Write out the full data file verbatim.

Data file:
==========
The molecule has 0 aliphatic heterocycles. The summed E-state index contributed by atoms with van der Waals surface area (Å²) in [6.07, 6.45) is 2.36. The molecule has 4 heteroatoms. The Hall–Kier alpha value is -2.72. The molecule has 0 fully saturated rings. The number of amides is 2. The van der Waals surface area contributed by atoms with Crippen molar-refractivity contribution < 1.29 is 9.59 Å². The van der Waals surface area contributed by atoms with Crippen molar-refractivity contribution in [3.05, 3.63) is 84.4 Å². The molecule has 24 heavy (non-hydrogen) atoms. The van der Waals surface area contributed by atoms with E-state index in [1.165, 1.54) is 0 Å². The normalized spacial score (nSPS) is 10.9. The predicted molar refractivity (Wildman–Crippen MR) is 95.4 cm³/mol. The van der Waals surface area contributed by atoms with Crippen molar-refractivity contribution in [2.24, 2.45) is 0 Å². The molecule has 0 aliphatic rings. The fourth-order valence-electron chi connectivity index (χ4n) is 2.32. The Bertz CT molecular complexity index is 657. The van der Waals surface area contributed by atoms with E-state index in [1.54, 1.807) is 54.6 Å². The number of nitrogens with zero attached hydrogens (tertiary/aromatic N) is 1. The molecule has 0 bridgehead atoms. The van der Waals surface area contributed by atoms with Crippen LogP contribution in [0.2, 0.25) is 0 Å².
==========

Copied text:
The molecule has 0 aliphatic heterocycles. The summed E-state index contributed by atoms with van der Waals surface area (Å²) in [6.07, 6.45) is 2.36. The molecule has 4 heteroatoms. The Hall–Kier alpha value is -2.72. The molecule has 0 fully saturated rings. The number of amides is 2. The van der Waals surface area contributed by atoms with Crippen molar-refractivity contribution < 1.29 is 9.59 Å². The van der Waals surface area contributed by atoms with Crippen molar-refractivity contribution in [3.05, 3.63) is 84.4 Å². The molecule has 24 heavy (non-hydrogen) atoms. The van der Waals surface area contributed by atoms with E-state index in [1.165, 1.54) is 0 Å². The normalized spacial score (nSPS) is 10.9. The predicted molar refractivity (Wildman–Crippen MR) is 95.4 cm³/mol. The van der Waals surface area contributed by atoms with Crippen molar-refractivity contribution in [2.24, 2.45) is 0 Å². The molecule has 0 aliphatic rings. The fourth-order valence-electron chi connectivity index (χ4n) is 2.32. The Bertz CT molecular complexity index is 657. The van der Waals surface area contributed by atoms with E-state index in [1.54, 1.807) is 54.6 Å². The number of nitrogens with zero attached hydrogens (tertiary/aromatic N) is 1. The molecule has 0 bridgehead atoms. The van der Waals surface area contributed by atoms with Crippen LogP contribution in [0.2, 0.25) is 0 Å².